“Our crews have been working around the clock to keep the roads clear and New Yorkers safe,” Hochul said in a statement, “and I am grateful that the vast majority of New Yorkers heeded our ban and stayed off the road.”

Portland, Ore., woman using open flame for warmth killed in RV fire

An Oregon woman who was using an open flame for heat died in an RV fire yesterday afternoon, the Portland Fire Department said in a statement.

The flame started the fire, and a fallen tree trapped her in the vehicle, the department said. The woman has not been identified.

Three other people were able to get out of the RV. One was hospitalized with non-life-threatening injuries, the department said. The others were unharmed.

The weather delayed firefighters’ response as they tried to find a path amid impassable roads, the department said.

The region was smacked overnight by a storm that brought negative wind chill temperatures, accumulating snow and wind gusts of up to 83 mph, according to the National Weather Service.

Mississippi issues state of emergency

Gov. Tate Reeves declared a state of emergency today for Mississippi as the National Weather Service predicts a week of freezing rain, sleet and snow for much of the state.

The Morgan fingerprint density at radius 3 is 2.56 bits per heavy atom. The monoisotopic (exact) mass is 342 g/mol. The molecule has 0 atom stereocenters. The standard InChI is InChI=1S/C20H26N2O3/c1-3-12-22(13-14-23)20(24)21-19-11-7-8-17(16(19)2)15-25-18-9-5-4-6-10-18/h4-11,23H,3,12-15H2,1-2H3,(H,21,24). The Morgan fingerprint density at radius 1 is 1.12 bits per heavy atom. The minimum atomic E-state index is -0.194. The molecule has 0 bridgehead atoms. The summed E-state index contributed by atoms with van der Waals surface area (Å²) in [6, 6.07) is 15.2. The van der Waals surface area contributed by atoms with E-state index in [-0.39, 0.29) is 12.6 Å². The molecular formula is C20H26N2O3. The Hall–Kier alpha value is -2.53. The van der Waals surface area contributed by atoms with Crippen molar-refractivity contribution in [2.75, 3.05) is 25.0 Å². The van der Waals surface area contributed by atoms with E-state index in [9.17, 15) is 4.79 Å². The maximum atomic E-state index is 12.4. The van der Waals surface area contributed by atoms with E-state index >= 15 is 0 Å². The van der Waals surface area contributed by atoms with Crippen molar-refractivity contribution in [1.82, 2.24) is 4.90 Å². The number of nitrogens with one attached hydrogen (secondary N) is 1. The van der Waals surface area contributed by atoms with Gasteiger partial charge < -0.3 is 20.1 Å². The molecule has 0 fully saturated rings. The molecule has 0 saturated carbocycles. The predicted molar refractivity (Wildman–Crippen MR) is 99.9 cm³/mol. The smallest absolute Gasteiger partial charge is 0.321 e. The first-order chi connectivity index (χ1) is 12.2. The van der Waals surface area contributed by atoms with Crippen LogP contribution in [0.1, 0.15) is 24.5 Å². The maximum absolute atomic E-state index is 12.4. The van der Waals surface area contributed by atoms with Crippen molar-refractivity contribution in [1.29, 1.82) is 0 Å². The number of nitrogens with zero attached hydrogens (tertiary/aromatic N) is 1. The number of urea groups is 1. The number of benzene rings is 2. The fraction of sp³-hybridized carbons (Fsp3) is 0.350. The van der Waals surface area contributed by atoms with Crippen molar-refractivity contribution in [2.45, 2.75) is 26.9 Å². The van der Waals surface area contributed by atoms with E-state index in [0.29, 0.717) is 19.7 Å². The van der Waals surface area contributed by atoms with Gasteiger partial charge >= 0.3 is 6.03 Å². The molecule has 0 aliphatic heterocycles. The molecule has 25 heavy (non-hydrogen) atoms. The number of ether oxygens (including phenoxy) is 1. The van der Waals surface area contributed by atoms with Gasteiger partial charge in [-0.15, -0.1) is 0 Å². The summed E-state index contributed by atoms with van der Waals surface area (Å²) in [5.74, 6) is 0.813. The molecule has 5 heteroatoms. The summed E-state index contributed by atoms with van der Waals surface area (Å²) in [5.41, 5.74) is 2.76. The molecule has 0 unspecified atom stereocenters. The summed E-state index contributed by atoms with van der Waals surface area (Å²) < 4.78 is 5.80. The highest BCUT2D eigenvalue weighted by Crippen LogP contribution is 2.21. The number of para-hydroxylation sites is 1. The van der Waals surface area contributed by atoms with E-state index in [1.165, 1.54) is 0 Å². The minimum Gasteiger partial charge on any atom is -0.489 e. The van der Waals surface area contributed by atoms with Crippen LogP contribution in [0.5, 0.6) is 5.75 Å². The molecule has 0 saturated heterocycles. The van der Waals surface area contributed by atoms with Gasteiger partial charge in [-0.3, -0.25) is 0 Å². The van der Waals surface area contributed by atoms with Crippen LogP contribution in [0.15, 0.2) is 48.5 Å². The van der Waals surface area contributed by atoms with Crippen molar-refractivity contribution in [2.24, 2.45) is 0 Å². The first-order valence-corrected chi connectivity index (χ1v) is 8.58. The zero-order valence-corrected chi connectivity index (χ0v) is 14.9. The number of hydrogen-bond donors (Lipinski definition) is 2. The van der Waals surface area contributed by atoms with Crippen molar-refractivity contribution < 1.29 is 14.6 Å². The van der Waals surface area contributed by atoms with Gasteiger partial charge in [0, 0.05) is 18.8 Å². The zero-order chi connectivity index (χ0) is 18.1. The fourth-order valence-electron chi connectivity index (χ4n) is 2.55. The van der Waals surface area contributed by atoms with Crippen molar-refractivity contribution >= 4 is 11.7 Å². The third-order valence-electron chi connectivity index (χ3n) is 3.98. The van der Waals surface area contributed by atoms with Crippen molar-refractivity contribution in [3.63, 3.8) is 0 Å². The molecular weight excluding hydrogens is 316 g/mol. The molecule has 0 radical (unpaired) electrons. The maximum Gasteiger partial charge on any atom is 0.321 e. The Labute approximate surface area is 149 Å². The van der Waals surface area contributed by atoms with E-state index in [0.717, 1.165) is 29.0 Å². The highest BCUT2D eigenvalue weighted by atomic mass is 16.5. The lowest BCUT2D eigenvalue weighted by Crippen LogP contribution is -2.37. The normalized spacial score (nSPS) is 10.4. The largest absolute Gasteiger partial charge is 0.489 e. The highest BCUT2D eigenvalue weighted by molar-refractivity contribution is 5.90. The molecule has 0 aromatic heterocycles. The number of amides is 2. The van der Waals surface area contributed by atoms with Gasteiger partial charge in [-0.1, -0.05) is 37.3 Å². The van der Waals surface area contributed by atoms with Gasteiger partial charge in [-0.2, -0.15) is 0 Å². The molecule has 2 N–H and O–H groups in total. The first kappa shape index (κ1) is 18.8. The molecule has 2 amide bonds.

The order will enable Mississippi to use state assets to support local governments as officials prepare for and respond to severe weather, he said.

“All Mississippians in the impacted areas are encouraged to take precautions over the next few days,” Reeves said in a statement. “Prepare your homes now for below-freezing temperatures, bring pets inside and check in with your loved ones who are most susceptible during this frigid weather.”

10 vehicles buried, no injuries reported, in avalanche on Colorado highway

An avalanche covered 10 vehicles and a stretch of a Colorado highway in mounds of snow this morning, but no injuries were reported, the state Transportation Department said.

Images of the slide that covered Highway 40 near Winter Park depicted a roadway more suitable for skis and snowboards than family SUVs. The department officially closed the highway after the avalanche was reported at 11:20 a.m., it said.